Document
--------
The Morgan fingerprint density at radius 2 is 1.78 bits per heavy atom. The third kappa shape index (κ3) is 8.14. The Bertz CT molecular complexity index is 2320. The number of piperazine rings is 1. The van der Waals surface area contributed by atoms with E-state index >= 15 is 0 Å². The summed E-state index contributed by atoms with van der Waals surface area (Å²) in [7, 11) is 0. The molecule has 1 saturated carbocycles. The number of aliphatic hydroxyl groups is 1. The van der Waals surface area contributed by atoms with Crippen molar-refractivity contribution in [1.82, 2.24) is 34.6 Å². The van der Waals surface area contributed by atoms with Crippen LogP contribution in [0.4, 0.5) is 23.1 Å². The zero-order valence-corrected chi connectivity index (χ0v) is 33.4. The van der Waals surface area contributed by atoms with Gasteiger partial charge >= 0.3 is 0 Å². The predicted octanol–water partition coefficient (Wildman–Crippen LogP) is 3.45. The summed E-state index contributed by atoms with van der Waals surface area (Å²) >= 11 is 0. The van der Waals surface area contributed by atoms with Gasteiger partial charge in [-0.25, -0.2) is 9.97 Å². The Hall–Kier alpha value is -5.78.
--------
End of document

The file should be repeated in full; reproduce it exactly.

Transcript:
The Morgan fingerprint density at radius 2 is 1.78 bits per heavy atom. The third kappa shape index (κ3) is 8.14. The Bertz CT molecular complexity index is 2320. The number of piperazine rings is 1. The van der Waals surface area contributed by atoms with E-state index >= 15 is 0 Å². The summed E-state index contributed by atoms with van der Waals surface area (Å²) in [7, 11) is 0. The molecule has 1 saturated carbocycles. The number of aliphatic hydroxyl groups is 1. The van der Waals surface area contributed by atoms with Crippen molar-refractivity contribution in [1.82, 2.24) is 34.6 Å². The van der Waals surface area contributed by atoms with Crippen LogP contribution in [0.4, 0.5) is 23.1 Å². The zero-order valence-corrected chi connectivity index (χ0v) is 33.4. The van der Waals surface area contributed by atoms with Gasteiger partial charge >= 0.3 is 0 Å². The predicted octanol–water partition coefficient (Wildman–Crippen LogP) is 3.45. The summed E-state index contributed by atoms with van der Waals surface area (Å²) >= 11 is 0. The van der Waals surface area contributed by atoms with Gasteiger partial charge in [-0.25, -0.2) is 9.97 Å². The Hall–Kier alpha value is -5.78.